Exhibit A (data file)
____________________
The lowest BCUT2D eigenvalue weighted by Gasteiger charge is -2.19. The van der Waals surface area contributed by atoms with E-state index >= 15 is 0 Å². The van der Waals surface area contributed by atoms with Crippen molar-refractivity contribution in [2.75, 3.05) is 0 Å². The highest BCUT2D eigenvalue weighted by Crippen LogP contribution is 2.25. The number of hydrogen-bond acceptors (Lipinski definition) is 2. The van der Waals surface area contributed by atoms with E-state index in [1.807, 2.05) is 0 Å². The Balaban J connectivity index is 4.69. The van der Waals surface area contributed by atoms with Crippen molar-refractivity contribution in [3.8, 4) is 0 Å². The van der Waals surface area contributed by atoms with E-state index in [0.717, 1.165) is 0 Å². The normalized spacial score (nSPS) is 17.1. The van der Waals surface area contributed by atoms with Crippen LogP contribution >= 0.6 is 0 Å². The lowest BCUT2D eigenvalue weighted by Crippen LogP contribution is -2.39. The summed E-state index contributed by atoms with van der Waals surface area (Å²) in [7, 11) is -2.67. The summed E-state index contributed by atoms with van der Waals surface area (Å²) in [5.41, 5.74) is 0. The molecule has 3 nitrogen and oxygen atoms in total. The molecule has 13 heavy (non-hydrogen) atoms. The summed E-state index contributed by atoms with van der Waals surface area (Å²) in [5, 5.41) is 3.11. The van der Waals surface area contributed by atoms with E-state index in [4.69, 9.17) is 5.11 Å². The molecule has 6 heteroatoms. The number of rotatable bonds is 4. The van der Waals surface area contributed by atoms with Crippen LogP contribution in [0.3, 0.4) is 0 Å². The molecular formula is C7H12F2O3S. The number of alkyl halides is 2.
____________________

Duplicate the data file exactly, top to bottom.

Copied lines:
The lowest BCUT2D eigenvalue weighted by Gasteiger charge is -2.19. The van der Waals surface area contributed by atoms with E-state index >= 15 is 0 Å². The van der Waals surface area contributed by atoms with Crippen molar-refractivity contribution in [2.75, 3.05) is 0 Å². The highest BCUT2D eigenvalue weighted by Crippen LogP contribution is 2.25. The number of hydrogen-bond acceptors (Lipinski definition) is 2. The van der Waals surface area contributed by atoms with E-state index in [1.807, 2.05) is 0 Å². The Balaban J connectivity index is 4.69. The van der Waals surface area contributed by atoms with Crippen molar-refractivity contribution in [3.8, 4) is 0 Å². The van der Waals surface area contributed by atoms with E-state index in [0.717, 1.165) is 0 Å². The normalized spacial score (nSPS) is 17.1. The van der Waals surface area contributed by atoms with Crippen LogP contribution >= 0.6 is 0 Å². The lowest BCUT2D eigenvalue weighted by Crippen LogP contribution is -2.39. The summed E-state index contributed by atoms with van der Waals surface area (Å²) in [7, 11) is -2.67. The summed E-state index contributed by atoms with van der Waals surface area (Å²) in [5.41, 5.74) is 0. The molecule has 3 nitrogen and oxygen atoms in total. The molecule has 13 heavy (non-hydrogen) atoms. The summed E-state index contributed by atoms with van der Waals surface area (Å²) in [5, 5.41) is 3.11. The van der Waals surface area contributed by atoms with E-state index in [4.69, 9.17) is 5.11 Å². The molecule has 6 heteroatoms. The number of rotatable bonds is 4. The van der Waals surface area contributed by atoms with Crippen LogP contribution in [0.3, 0.4) is 0 Å². The molecular formula is C7H12F2O3S. The number of alkyl halides is 2.